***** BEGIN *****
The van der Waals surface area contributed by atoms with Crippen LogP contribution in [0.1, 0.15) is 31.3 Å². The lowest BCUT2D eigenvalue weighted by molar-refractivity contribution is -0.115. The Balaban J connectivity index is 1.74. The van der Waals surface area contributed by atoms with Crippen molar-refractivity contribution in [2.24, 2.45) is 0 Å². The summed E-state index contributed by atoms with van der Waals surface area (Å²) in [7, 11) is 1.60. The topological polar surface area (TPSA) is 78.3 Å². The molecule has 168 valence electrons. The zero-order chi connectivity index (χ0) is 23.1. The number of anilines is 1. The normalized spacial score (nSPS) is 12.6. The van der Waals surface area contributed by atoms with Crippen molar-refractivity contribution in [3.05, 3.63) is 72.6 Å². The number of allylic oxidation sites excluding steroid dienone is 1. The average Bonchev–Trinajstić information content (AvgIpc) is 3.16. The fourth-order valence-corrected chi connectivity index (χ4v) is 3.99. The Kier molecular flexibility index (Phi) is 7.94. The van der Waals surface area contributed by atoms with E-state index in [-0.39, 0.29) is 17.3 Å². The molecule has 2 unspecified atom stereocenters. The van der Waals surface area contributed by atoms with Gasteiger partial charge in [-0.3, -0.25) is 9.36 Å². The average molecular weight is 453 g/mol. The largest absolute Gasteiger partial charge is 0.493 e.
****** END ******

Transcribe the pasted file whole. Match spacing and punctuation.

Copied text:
The van der Waals surface area contributed by atoms with Crippen LogP contribution in [0.1, 0.15) is 31.3 Å². The lowest BCUT2D eigenvalue weighted by molar-refractivity contribution is -0.115. The Balaban J connectivity index is 1.74. The van der Waals surface area contributed by atoms with Crippen molar-refractivity contribution in [2.24, 2.45) is 0 Å². The summed E-state index contributed by atoms with van der Waals surface area (Å²) in [7, 11) is 1.60. The topological polar surface area (TPSA) is 78.3 Å². The molecule has 168 valence electrons. The zero-order chi connectivity index (χ0) is 23.1. The number of anilines is 1. The normalized spacial score (nSPS) is 12.6. The van der Waals surface area contributed by atoms with Crippen molar-refractivity contribution in [3.05, 3.63) is 72.6 Å². The number of allylic oxidation sites excluding steroid dienone is 1. The average Bonchev–Trinajstić information content (AvgIpc) is 3.16. The fourth-order valence-corrected chi connectivity index (χ4v) is 3.99. The Kier molecular flexibility index (Phi) is 7.94. The van der Waals surface area contributed by atoms with E-state index in [-0.39, 0.29) is 17.3 Å². The molecule has 2 unspecified atom stereocenters. The van der Waals surface area contributed by atoms with Gasteiger partial charge in [-0.3, -0.25) is 9.36 Å². The average molecular weight is 453 g/mol. The largest absolute Gasteiger partial charge is 0.493 e.